12/17/2012 12:35 pm ET Updated Feb 15, 2013

Doctor Who -- Why the Critics Are Wrong

Doctor Who returns to television soon - as he does at Christmas every year - leading to the fiftieth anniversary in 2013, for which big things are planned. Most details of the anniversary celebrations are under wraps (just as most details of the Christmas episode are a secret).

The "classic" Doctor Who series, produced from 1963 to 1989, is often dismissed (unfairly) as a laughable kids' show. Now that the show has returned as a cultural icon and an award-winning drama series, people are generally more respectful. Yet they still scoff
about it. Here, before anyone else repeats them to me, I will address the most tiresome comments from those Philistines who don't appreciate Doctor Who for the modern masterpiece that it truly is.

1. "The Daleks can't even climb stairs."

For those who somehow don't know, the Daleks are a race of evil mutants (not robots, despite appearances), encased in cylindrical war machines, whose favourite word (revealing their general life-philosophy) is "Exterminate!" But it's long been a joke that, as they move around on wheels, they can't even follow you menacingly up a flight of stairs. Any alien menace that can't climb stairs tends to seem a little less threatening. In fact, in early episodes, Daleks were defeated by being pushed down a flight of stairs.

But if people scoff at the Daleks, chances are they're not Doctor Who fans. If they're not fans, they probably don't watch the series, and missed the episode back in 1988 in which the Daleks first used some sort of nifty anti-gravity technology to basically levitate up the stairs. For fans, few moments were so exciting. In more recent years, armies of Daleks have been seen flying through space. Cool, huh? Stairs are the least of the things that the Daleks have conquered. These guys make the Borg of Star Trek look like cavemen.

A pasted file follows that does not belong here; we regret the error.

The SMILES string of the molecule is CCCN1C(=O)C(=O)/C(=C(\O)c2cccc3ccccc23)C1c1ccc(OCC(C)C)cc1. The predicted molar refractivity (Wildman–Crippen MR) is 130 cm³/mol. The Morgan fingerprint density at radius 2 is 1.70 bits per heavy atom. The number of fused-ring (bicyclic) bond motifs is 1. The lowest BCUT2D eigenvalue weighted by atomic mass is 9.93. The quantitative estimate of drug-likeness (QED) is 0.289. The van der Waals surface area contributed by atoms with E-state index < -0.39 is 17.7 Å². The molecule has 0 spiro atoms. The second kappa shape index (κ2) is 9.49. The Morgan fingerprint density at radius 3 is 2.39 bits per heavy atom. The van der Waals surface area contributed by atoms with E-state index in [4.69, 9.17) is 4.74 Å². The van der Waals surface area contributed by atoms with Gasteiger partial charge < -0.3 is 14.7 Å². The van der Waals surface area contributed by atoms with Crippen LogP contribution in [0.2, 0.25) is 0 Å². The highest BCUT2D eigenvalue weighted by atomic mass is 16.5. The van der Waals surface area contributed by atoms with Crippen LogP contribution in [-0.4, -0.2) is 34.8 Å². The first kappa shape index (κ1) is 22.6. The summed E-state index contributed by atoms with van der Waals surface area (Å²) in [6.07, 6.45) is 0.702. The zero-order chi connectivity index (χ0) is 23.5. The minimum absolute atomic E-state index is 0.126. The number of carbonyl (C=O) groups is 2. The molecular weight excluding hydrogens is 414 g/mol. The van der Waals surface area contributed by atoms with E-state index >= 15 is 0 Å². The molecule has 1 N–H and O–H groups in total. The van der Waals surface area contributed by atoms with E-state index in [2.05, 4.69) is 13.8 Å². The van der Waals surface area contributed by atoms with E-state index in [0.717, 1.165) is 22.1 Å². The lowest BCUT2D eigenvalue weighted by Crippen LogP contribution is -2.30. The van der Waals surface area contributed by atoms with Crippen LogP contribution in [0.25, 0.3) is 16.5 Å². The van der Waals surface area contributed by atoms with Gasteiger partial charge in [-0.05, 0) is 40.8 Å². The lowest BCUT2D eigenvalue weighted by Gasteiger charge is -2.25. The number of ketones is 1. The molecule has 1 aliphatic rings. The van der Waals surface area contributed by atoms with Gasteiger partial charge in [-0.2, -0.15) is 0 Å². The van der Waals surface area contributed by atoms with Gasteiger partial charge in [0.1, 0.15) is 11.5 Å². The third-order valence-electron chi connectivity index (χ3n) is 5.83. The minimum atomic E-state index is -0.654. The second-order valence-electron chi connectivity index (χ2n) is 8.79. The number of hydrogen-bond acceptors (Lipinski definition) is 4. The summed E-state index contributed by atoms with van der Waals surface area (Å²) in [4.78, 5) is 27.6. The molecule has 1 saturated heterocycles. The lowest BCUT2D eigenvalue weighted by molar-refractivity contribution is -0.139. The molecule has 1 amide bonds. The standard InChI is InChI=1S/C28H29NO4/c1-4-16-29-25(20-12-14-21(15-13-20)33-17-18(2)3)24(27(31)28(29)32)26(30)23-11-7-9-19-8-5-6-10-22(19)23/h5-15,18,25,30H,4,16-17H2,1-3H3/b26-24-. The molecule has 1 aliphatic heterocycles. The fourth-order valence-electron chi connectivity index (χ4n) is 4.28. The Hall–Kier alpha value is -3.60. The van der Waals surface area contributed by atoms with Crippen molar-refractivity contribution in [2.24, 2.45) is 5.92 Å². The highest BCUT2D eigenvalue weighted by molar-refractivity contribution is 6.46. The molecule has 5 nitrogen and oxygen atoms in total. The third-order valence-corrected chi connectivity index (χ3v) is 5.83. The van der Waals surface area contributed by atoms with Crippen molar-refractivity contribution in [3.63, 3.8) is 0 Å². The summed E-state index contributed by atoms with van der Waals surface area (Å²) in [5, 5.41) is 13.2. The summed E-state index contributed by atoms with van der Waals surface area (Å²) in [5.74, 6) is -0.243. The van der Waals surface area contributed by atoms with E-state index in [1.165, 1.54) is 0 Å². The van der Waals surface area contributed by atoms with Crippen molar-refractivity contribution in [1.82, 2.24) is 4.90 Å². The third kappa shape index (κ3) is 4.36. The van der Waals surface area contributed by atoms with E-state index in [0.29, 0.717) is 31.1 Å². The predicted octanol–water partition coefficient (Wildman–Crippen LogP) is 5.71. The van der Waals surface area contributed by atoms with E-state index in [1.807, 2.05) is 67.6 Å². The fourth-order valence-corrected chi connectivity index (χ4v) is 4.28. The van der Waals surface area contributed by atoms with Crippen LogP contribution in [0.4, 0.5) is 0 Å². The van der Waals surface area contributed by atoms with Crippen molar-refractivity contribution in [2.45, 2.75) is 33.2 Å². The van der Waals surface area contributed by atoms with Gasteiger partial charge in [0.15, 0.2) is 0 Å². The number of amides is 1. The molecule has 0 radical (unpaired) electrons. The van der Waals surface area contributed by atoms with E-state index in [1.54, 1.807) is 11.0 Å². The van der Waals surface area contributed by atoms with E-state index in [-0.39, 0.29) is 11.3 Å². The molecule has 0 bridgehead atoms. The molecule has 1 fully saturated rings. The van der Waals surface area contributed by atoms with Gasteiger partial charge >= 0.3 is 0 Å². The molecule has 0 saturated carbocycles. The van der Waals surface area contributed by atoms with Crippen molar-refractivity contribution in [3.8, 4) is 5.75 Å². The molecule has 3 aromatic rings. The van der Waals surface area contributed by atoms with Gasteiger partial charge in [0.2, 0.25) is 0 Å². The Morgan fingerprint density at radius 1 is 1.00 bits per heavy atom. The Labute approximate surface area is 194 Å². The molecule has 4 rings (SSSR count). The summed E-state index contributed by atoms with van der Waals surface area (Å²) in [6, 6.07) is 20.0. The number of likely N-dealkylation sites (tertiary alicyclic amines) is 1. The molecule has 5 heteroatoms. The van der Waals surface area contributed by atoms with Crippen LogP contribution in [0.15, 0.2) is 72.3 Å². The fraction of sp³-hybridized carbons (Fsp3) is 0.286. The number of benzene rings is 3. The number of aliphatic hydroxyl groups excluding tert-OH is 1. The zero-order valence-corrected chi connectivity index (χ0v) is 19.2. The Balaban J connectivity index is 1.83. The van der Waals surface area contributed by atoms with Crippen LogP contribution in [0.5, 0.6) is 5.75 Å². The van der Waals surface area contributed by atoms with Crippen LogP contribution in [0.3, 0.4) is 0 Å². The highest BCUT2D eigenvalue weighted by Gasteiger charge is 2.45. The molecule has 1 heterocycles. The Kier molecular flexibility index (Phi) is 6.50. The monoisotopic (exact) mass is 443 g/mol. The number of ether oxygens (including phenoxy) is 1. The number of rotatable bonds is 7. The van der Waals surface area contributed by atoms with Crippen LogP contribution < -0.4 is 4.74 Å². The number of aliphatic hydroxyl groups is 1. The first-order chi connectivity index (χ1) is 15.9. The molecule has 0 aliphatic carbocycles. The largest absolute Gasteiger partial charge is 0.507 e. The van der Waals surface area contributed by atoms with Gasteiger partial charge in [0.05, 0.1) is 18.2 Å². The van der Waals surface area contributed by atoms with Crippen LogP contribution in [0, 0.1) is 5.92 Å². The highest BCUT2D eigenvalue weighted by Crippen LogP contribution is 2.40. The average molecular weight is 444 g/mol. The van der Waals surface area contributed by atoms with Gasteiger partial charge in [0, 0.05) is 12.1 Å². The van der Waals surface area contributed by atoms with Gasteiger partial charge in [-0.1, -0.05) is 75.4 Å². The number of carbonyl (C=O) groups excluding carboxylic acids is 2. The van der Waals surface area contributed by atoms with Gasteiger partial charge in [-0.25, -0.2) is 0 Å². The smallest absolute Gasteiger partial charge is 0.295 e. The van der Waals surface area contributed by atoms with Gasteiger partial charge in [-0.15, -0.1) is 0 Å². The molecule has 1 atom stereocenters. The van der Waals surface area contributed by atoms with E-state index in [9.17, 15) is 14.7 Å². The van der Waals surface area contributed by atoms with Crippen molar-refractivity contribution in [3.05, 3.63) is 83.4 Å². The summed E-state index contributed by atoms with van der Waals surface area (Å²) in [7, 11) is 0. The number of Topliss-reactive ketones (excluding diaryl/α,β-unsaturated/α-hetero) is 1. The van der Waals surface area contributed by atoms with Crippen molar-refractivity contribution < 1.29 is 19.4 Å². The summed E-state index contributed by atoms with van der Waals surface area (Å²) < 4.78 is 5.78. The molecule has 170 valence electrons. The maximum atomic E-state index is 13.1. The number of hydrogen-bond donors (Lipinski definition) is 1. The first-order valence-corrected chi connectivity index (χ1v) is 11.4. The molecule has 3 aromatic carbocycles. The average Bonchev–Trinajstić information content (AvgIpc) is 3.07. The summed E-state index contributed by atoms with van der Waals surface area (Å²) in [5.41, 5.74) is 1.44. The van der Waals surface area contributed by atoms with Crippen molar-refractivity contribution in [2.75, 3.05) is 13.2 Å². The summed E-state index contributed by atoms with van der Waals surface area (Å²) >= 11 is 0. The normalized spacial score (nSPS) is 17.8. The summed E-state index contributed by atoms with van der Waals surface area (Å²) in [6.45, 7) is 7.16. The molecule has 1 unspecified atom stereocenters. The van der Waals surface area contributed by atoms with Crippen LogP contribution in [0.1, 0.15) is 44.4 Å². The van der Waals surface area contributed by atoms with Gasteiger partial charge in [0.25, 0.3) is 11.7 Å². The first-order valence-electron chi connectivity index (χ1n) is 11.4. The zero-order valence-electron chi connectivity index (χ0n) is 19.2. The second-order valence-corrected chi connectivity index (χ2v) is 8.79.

2. "The original series had lame special effects."

This was part of the general awesomeness. The show forced kids to use their imagination. Besides, the word is "inexpensive", not "lame". The British Broadcasting Corporation was famously cheap (sorry, inexpensive). Not blessed with James Cameron's budget, "Doctor Who" focused on such old-fashioned devices as story and character.

3. "The sets were wobbly."

I have often read that one, and it was always unfair. They were cheap (sorry, inexpensive) and often tacky, but they didn't "wobble". (Star Trek sets, on the other hand...)

4. "Doctor Who fans are mad."

Strangely, when I went to science fiction conventions, I would meet many happy, intelligent people who were no crazier than anyone else I knew. Only a few people, in the name of role-playing games, would occasionally walk the streets dressed as aliens.

You wouldn't know that from the television news crews, who would try to block out all scenes of normal-looking people in order to make the fans seem like a bunch of Darth Vader wannabes. Otherwise, they would focus on and only interview the most eccentric people they could find, as if to say "This is a typical Doctor Who weirdo."

As Chris Howarth and Steve Lyons wrote in The Completely Useless Encyclopedia (around the one billionth Doctor Who book published, as far as I can tell) back in 1996: "Doctor Who was created to entertain, coins to formalise a system of barter, trains as a method of transport, and stamps as a means of funding the postal service. People find entertainment in all four. Which is most understandable?"

4. "Doctor Who was OK (gee, thanks), but it wasn't exactly The Sopranos."

It was still terrific. The Doctor was the Socrates of science fiction. His philosophy, even more than his scientific genius, was his greatest asset. One quote from a 1977 story was especially striking:

"You know the very powerful and the very stupid have one thing in common. They don't alter their views to fit the facts. They alter the facts to fit the views - which can be uncomfortable if you happen to be one of the facts that needs altering."

Such aphorisms were written for children's television? That's way cool.

5. "Doctor Who is for gay people."

Not exclusively. I recall a few episodes where the Doctor saved everyone in the universe, but I can't recall any episode where he only saved people in same-sex relationships and ignored everyone else. "I don't think Doctor Who has a specific appeal to gay men," wrote Matt Jones, an openly gay columnist for Doctor Who Magazine. "I just think it strikes a particularly strong chord with anyone who's ever felt like an outsider, who's had a whiff of discrimination, bullying or being ostracised by from the mainstream. And that unfortunately just happens to include more than its fair share of gay boys."

6. "Doctor Who isn't as good as Star Trek."

If you know anyone who says that, you are not allowed to be their friend. Sorry, but that's my rule.

So that's what I'll say if anyone, rather than read this blog, queries the greatness of Doctor Who to my face. Perhaps it's not the greatest TV series ever, but it's close enough.